On the up

Acleda Bank is a true Cambodian success story. Now it is bringing its expertise as an early mover to the region’s last untapped frontier

Philip Heijmans
December 11, 2013

Acleda Bank is a true Cambodian success story. Now it is bringing its expertise as an early mover to the region’s last untapped frontier

While the rest of the world gauges how best to enter Myanmar, Acleda Bank is already enjoying its early move advantage.
More than 20 foreign banks have approval from the Myanmar government to open representative offices in the country, but Cambodia-grown Acleda was the first to make transactions after acquiring a licence in late January to open its wholly-owned microfinance subsidiary. It only took the Acleda MFI Myanmar two months to complete its first 100 loans.

In Channy CEO and President of Acleda Bank
Boss man:
In Channy serves as CEO and President of Acleda Bank

“Myanmar, in terms of population, is four times larger than Cambodia, but in terms of access to finance [it] is far smaller. In Cambodia, loans to GDP for 2012 is just 37%, while in Myanmar it is only 5%, meaning that it has a large market baseand we believe the bank can grow quickly over there,” said In Channy, CEO of Acleda Bank.
Having poured $10m into its new MFI operations in Myanmar – far above the government’s minimum requirement of $37,000 – Channy said that Acleda wants to promptly flip the company into a fully fledged commercial bank once foreign ownership laws are instated – which is expected to happen in 2015.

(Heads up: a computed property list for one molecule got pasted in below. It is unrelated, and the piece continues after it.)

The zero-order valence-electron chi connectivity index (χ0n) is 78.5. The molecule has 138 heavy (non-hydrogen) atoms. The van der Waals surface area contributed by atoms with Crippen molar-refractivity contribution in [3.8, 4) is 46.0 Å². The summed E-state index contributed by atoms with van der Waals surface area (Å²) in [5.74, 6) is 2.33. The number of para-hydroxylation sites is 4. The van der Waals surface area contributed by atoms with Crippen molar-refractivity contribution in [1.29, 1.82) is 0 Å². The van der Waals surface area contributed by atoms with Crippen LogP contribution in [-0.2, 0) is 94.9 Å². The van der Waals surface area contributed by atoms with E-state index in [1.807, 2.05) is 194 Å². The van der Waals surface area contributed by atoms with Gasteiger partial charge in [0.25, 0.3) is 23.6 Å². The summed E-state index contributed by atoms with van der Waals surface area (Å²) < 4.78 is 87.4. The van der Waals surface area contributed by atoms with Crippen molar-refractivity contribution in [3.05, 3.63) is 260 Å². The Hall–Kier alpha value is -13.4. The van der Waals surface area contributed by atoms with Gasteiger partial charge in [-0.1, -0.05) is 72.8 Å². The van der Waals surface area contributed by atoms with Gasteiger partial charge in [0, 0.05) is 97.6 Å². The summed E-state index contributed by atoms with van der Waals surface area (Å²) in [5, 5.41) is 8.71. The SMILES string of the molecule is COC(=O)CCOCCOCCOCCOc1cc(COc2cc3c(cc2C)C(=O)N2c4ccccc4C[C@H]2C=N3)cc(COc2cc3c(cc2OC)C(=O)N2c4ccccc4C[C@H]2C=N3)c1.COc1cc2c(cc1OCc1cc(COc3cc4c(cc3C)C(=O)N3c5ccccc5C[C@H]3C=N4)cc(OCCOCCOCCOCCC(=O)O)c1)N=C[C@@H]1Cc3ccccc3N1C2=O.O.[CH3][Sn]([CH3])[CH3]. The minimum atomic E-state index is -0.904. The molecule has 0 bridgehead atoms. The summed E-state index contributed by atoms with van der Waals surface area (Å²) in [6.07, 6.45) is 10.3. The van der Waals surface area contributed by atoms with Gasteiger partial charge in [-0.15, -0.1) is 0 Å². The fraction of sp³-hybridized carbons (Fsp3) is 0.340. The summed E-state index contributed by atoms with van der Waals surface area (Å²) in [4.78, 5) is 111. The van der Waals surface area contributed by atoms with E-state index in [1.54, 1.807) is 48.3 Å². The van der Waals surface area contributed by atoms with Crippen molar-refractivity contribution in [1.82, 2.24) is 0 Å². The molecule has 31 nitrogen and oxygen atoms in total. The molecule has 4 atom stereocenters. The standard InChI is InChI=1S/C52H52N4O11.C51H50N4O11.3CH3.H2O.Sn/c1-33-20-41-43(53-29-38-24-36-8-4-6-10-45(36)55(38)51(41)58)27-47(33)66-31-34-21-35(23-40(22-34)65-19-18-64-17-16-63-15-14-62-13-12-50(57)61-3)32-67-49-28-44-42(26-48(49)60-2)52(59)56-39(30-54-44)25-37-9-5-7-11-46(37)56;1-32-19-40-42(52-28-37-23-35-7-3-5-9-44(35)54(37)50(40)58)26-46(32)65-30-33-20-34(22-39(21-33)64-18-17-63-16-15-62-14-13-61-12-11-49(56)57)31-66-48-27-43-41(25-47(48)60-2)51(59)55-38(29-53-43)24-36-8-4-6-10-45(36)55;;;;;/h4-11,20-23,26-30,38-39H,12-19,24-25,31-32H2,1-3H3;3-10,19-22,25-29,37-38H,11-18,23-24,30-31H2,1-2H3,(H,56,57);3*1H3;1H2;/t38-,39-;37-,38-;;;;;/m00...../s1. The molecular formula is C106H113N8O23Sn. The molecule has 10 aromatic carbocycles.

“Initially, we will have 36 Myanmar staff and 13 Cambodians, but this year we plan to expand to 700 Myanmar staff with new offices,” he said, adding that he expects those operations to become profitable within three years.
The expansion does not stop there. In Phnom Penh’s developing financial district, Acleda is building a $45m, 20-storey headquarters, which is expected to house nearly 8,000 staff when it is completed in 2014.
As of February 2013, Acleda Bank was backed by a number of reputable shareholders including the International Finance Corporation, Stichting Triodos-Doen, JSH Asian Holdings, Cofibred and Acleda NGO Trust. It is also the largest of about 32 operational commercial banks in Cambodia in terms of loan portfolio, assets and savings deposits.
“With the market changing, some banks have begun targeting corporate customers, but we offer inclusive finance for the low, medium and high segments,” Channy said. He added that at the end of 2012 Acleda had more than 315,000 active borrowers, representing 92% of all borrowers in the entire Cambodian banking sector.
According to the bank’s most recent data, Acleda’s total loan portfolio reached $1.31 billion at the end of February 2013, up 32% from the start of 2011, while deposits grew 29% to reach $1.51 billion during the same period. Channy said that Acleda’s high deposit to loan ratio means that the bank avoids costly refinancing expenditure to foot new loans.
“Normally we build the portfolio first and when it reaches a certain level, we set up an office there so that it can be profitable from the beginning,” Channy said. “That is how we have done it in Cambodia.”
Photo: Sam Jam for Focus Asean

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